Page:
Pitfalls in efficacy testing - How important is the validation of neutralization of chlorhexidine digluconate?

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Abstract

Background: Effective neutralization of active agents is essential to obtain valid efficacy results, especially when non-volatile active agents like chlorhexidine digluconate (CHG) are tested. The aim of this study was to determine an effective and non-toxic neutralizing mixture for a propan-1-ol solution containing 2% CHG. Methods: Experiments were carried out according to ASTM E 1054-02. The neutralization capacity was tested separately with five challenge microorganisms in suspension, and with a rayon swab carrier. Either 0.5 mL of the antiseptic solution (suspension test) or a saturated swab with the antiseptic solution (carrier test) was added to tryptic soy broth containing neutralizing agents. After the samples were mixed, aliquots were spread immediately and after 3 h of storage at 2 - 8°C onto tryptic soy agar containing a neutralizing mixture. Results: The neutralizer was, however, not consistently effective in the suspension test. Immediate spread yielded a valid neutralization with Staphylococcus aureus, Staphylococcus epidermidis and Corynebacterium jeikeium but not with Micrococcus luteus (p < 0.001) and Candida albicans (p < 0.001). A 3-h storage period of the neutralized active agents in suspension resulted in significant carry-over activity of CHG in addition against Staphylococcus epidermidis (p < 0.001) and Corynebacterium jeikeium (p = 0.044). In the carrier test, the neutralizing mixture was found to be effective and non toxic to all challenge microorganisms when spread immediately. However, after 3 h storage of the neutralized active agents significant carry-over activity of CHG against Micrococcus luteus (p = 0.004; Tukey HSD) was observed. Conclusion: Without effective neutralization in the sampling fluid, non-volatile active ingredients will continue to reduce the number of surviving microorganisms after antiseptic treatment even if the sampling fluid is kept cold straight after testing. This can result in false-positive antiseptic efficacy data. Attention should be paid during the neutralization validation process to the amount of antiseptic solution, the storage time and to the choice of appropriate and sensitive microorganisms. © 2008 Reichel et al; licensee BioMed Central Ltd.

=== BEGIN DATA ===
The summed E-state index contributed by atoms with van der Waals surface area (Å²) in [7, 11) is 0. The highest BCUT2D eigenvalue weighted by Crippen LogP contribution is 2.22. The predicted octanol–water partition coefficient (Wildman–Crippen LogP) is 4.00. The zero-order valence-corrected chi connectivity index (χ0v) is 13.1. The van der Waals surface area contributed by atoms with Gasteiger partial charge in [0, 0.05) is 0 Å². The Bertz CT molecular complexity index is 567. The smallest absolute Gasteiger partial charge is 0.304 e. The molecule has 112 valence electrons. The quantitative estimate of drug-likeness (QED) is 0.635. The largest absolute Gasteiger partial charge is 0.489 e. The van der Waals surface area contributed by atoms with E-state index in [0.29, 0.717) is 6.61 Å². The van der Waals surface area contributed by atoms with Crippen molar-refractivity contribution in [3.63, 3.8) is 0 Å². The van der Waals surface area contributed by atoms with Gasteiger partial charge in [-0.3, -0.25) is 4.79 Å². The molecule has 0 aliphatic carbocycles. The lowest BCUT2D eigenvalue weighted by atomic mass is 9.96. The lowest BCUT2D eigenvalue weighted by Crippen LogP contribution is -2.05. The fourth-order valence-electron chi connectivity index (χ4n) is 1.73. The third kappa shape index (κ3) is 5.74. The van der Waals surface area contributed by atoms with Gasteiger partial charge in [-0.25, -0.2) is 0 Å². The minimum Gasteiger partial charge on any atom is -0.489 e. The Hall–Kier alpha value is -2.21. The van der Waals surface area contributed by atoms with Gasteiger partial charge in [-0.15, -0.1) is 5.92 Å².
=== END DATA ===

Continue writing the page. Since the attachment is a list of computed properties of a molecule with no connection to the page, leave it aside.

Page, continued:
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Reichel, M., Heisig, P., & Kampf, G. (2008). Pitfalls in efficacy testing - How important is the validation of neutralization of chlorhexidine digluconate? Annals of Clinical Microbiology and Antimicrobials, 7. https://doi.org/10.1186/1476-0711-7-20

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